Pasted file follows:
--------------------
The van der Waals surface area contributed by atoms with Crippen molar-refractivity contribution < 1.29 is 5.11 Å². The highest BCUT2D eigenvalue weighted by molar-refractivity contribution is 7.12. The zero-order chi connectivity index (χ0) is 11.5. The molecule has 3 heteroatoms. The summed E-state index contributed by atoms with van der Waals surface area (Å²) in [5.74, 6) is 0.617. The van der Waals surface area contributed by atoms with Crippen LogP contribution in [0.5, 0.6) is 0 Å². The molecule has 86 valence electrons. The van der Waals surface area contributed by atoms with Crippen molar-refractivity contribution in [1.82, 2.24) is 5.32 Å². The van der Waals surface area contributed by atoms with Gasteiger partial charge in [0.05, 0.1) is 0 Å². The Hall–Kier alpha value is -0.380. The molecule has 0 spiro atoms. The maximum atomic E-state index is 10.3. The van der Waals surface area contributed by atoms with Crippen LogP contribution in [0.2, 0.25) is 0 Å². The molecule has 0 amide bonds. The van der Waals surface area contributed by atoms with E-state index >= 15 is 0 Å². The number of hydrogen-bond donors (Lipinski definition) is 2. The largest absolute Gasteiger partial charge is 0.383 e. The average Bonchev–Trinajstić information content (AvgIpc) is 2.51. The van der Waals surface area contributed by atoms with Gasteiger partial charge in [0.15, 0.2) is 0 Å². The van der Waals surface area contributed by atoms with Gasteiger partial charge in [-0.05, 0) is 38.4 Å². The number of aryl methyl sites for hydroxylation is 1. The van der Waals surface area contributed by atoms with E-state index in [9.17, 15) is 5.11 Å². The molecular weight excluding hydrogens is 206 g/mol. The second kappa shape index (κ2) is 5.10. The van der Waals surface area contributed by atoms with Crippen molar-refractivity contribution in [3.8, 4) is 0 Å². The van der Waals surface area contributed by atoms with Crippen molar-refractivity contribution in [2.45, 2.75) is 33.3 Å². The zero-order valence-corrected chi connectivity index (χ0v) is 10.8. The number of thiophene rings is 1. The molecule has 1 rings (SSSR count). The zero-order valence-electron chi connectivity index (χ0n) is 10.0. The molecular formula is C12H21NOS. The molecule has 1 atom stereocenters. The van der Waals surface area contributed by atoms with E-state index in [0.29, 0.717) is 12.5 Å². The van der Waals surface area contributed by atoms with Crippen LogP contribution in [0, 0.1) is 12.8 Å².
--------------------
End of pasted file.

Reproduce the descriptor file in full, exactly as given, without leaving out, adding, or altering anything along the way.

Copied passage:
The van der Waals surface area contributed by atoms with Crippen molar-refractivity contribution < 1.29 is 5.11 Å². The highest BCUT2D eigenvalue weighted by molar-refractivity contribution is 7.12. The zero-order chi connectivity index (χ0) is 11.5. The molecule has 3 heteroatoms. The summed E-state index contributed by atoms with van der Waals surface area (Å²) in [5.74, 6) is 0.617. The van der Waals surface area contributed by atoms with Crippen LogP contribution in [0.5, 0.6) is 0 Å². The molecule has 86 valence electrons. The van der Waals surface area contributed by atoms with Crippen molar-refractivity contribution in [1.82, 2.24) is 5.32 Å². The van der Waals surface area contributed by atoms with Gasteiger partial charge in [0.05, 0.1) is 0 Å². The Hall–Kier alpha value is -0.380. The molecule has 0 spiro atoms. The maximum atomic E-state index is 10.3. The van der Waals surface area contributed by atoms with Crippen LogP contribution in [0.2, 0.25) is 0 Å². The molecule has 0 amide bonds. The van der Waals surface area contributed by atoms with E-state index >= 15 is 0 Å². The number of hydrogen-bond donors (Lipinski definition) is 2. The largest absolute Gasteiger partial charge is 0.383 e. The average Bonchev–Trinajstić information content (AvgIpc) is 2.51. The van der Waals surface area contributed by atoms with Gasteiger partial charge in [0.15, 0.2) is 0 Å². The van der Waals surface area contributed by atoms with Gasteiger partial charge in [-0.05, 0) is 38.4 Å². The number of aryl methyl sites for hydroxylation is 1. The van der Waals surface area contributed by atoms with E-state index in [9.17, 15) is 5.11 Å². The molecular weight excluding hydrogens is 206 g/mol. The second kappa shape index (κ2) is 5.10. The van der Waals surface area contributed by atoms with Crippen molar-refractivity contribution in [3.8, 4) is 0 Å². The van der Waals surface area contributed by atoms with Crippen molar-refractivity contribution in [2.45, 2.75) is 33.3 Å². The zero-order valence-corrected chi connectivity index (χ0v) is 10.8. The number of thiophene rings is 1. The molecule has 1 rings (SSSR count). The zero-order valence-electron chi connectivity index (χ0n) is 10.0. The molecular formula is C12H21NOS. The molecule has 1 atom stereocenters. The van der Waals surface area contributed by atoms with E-state index in [0.29, 0.717) is 12.5 Å². The van der Waals surface area contributed by atoms with Crippen LogP contribution in [0, 0.1) is 12.8 Å².